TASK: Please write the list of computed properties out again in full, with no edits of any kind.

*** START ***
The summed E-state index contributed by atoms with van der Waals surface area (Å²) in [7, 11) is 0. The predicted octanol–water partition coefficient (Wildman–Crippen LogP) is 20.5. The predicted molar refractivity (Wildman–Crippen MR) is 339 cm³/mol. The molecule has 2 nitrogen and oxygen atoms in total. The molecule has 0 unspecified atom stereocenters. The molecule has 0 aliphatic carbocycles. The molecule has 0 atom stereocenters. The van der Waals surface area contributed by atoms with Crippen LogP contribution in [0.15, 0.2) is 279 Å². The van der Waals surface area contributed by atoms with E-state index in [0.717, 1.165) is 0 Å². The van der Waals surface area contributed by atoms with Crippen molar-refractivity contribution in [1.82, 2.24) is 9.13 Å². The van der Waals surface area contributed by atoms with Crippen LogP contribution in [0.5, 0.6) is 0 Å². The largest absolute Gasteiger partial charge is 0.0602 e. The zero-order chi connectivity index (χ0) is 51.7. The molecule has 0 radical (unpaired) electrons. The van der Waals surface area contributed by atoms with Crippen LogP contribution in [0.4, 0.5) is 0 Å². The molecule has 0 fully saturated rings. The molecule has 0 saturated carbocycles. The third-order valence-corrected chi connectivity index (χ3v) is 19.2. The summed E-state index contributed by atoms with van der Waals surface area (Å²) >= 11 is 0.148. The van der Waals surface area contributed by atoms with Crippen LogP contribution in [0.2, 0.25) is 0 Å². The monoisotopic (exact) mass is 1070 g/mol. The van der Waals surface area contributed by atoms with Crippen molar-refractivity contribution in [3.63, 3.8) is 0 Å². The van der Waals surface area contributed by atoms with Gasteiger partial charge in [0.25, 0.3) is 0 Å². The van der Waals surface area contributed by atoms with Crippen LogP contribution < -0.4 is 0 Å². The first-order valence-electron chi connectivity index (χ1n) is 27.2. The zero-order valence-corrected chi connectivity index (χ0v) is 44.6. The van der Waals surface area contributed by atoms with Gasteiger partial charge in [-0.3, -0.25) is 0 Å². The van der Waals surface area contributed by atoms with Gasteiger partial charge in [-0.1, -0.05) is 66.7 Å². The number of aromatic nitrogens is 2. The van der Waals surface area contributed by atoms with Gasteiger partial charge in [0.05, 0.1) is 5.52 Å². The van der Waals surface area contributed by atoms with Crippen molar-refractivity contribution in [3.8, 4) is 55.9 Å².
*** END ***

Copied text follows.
The summed E-state index contributed by atoms with van der Waals surface area (Å²) in [7, 11) is 0. The predicted octanol–water partition coefficient (Wildman–Crippen LogP) is 20.5. The predicted molar refractivity (Wildman–Crippen MR) is 339 cm³/mol. The molecule has 2 nitrogen and oxygen atoms in total. The molecule has 0 unspecified atom stereocenters. The molecule has 0 aliphatic carbocycles. The molecule has 0 atom stereocenters. The van der Waals surface area contributed by atoms with Crippen LogP contribution in [0.15, 0.2) is 279 Å². The van der Waals surface area contributed by atoms with E-state index in [0.717, 1.165) is 0 Å². The van der Waals surface area contributed by atoms with Crippen molar-refractivity contribution in [1.82, 2.24) is 9.13 Å². The van der Waals surface area contributed by atoms with Crippen LogP contribution in [0.5, 0.6) is 0 Å². The largest absolute Gasteiger partial charge is 0.0602 e. The zero-order chi connectivity index (χ0) is 51.7. The molecule has 0 radical (unpaired) electrons. The van der Waals surface area contributed by atoms with Crippen LogP contribution in [0.4, 0.5) is 0 Å². The molecule has 0 fully saturated rings. The molecule has 0 saturated carbocycles. The third-order valence-corrected chi connectivity index (χ3v) is 19.2. The summed E-state index contributed by atoms with van der Waals surface area (Å²) >= 11 is 0.148. The van der Waals surface area contributed by atoms with Crippen LogP contribution in [0.2, 0.25) is 0 Å². The monoisotopic (exact) mass is 1070 g/mol. The van der Waals surface area contributed by atoms with Crippen molar-refractivity contribution in [3.63, 3.8) is 0 Å². The van der Waals surface area contributed by atoms with Gasteiger partial charge in [0.25, 0.3) is 0 Å². The van der Waals surface area contributed by atoms with Crippen LogP contribution < -0.4 is 0 Å². The first-order valence-electron chi connectivity index (χ1n) is 27.2. The zero-order valence-corrected chi connectivity index (χ0v) is 44.6. The van der Waals surface area contributed by atoms with Gasteiger partial charge in [-0.3, -0.25) is 0 Å². The van der Waals surface area contributed by atoms with Gasteiger partial charge in [-0.1, -0.05) is 66.7 Å². The number of aromatic nitrogens is 2. The van der Waals surface area contributed by atoms with Gasteiger partial charge in [0.05, 0.1) is 5.52 Å². The van der Waals surface area contributed by atoms with Crippen molar-refractivity contribution in [3.8, 4) is 55.9 Å².